Currently I'm shooting with my 80D, a Canon 70-200 F/2.8 and a 2X converter when I need a long lens, but unfortunately that limits me to the center AF point. Either the Sigma or Tamron 150-600's will give me 200mm more reach without the converter, and I can use all of the AF points.
     
  13. Kris, an f/2.8 lens, with a 2x converter, shoots at f/5.6. The Tamron's native f-stop at 600mm is f/6.3. The Tamron will be as slow or slower than your 70-200mm, with the 2.0x attached. Don't presume that you'll focus at 300mm and then zoom out. That's a fail, every time.
    Neither of your bodies is designed to manhandle long lenses at small apertures. A 7D MkII, while not perfect, would AF much better than either of your bodies. The 5D MkIV is even better. That's said, having only the center AF point available is not a problem for most shooting, even bird-in-flight. Getting that one point on the subject's eye is how you get crystal clear shots.
    I've got a well used 7D2, with over 100,000-clicks, for sale for $900. ;-)
     
  14. David, actually the f-stop of the Tamron lens is slower than that on the 80D. Have to remember to apply the 1.6 crop factor to the aperture as well as the focal length. That puts the effective wide open aperture of the Tamron at 10, and the effective aperture of the Canon 70-200 f/2.8 with the 2X converter at 9. Neither are going to let in a ton of light, but such are the compromises you have to accept when you use a crop factor body with a full frame lens.
    As far as the AF speed between the 7D Mark II and the 89D goes, they aren't as much different as you might think. I rented both for a month before I settled on the 80D, and put them through some pretty hard testing. While the 7d Mark II DOES have dual processors, I found them to be nearly equal in decent light. The Mark II WAS noticeably faster and more accurate in lower light situations, but that's why I have the 6D. Both the 80D and the 7D Mark II use digic 6 processors (Although the Mark II has 2), and have dual pixel AF and all cross type AF points (45 for the 80D and 65 or 6 for the Mark II). With the same lens, I found them to have similar AF speeds with good light even with moving subjects. I DO miss the 10 FPS burst rate though, but 7 fps isn't horrible, and while the Mark II has a bigger buffer, I rarely shoot that long of a burst. On the other hand, I LOVE my touchy flippy screen. I do some video and the 80D is MUCH better for that.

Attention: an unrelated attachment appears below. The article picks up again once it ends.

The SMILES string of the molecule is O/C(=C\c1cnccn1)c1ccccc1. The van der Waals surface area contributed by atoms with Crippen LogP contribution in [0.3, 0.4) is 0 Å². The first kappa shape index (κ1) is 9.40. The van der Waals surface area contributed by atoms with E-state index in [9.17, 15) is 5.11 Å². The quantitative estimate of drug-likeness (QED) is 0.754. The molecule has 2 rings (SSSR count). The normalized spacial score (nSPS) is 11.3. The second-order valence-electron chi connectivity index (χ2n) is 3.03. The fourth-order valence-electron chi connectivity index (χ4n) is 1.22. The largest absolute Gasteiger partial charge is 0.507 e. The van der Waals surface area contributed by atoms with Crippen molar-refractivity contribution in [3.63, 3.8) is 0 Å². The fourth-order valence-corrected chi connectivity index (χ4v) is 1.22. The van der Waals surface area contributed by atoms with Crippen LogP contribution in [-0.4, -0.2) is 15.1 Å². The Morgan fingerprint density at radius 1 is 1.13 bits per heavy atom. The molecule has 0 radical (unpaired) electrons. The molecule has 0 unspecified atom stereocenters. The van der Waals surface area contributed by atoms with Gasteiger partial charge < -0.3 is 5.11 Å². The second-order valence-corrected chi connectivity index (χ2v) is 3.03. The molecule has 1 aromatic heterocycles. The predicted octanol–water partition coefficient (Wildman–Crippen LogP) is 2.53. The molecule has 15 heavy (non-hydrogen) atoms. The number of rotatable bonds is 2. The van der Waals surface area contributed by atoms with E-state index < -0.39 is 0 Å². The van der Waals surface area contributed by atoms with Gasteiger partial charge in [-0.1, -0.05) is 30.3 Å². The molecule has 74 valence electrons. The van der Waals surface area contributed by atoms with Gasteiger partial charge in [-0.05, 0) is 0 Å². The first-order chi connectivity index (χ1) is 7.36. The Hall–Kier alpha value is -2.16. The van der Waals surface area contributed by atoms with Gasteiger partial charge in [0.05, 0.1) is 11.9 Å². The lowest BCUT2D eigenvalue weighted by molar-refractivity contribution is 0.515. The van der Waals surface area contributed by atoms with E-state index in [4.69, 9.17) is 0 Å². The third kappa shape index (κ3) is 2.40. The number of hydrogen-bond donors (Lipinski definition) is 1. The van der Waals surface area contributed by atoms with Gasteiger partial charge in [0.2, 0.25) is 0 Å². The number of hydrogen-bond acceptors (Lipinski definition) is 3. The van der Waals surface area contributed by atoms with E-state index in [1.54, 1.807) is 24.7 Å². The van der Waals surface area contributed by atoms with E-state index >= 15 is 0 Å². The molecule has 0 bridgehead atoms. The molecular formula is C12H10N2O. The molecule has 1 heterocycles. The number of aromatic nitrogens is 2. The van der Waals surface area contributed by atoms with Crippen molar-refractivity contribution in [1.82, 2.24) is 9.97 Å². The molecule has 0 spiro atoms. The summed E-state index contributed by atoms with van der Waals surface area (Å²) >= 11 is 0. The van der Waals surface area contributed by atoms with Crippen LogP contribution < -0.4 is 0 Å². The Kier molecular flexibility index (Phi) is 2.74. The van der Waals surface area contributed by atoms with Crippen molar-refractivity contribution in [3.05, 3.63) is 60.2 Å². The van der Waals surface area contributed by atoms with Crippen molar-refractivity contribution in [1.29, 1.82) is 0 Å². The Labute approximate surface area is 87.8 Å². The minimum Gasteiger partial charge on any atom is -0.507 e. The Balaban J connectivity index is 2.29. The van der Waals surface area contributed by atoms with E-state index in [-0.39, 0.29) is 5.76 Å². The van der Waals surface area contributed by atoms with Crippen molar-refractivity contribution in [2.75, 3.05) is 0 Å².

I'm solidly in the enthusiast, but not even close to professional camp, so I don't think a 5D Mark IV is in my future any time soon. Heck, I think that the only reason that I switched from a 5D Mark II to a used 6D for my full frame was that I was tired of having to deal with both SD and CF cards.
     
  15. Kris, take any lens, move it from your 6D to your 80D and note that the exposure does not change. Hence, crop factor has no impact on f-stop. I'm surprised that you haven't noticed this. Given the same pixel-density, the only difference between a crop sensor and full-frame is that the crop sensor is smaller and only uses a portion of the image circle of a full-frame lens. The amount of light that falls on that smaller sensor is no different than that portion of a full-frame sensor. In fact, with some full-frame bodies, you can do an in-camera crop, which electronically throws away part of the full-frame file. F-stop does not change.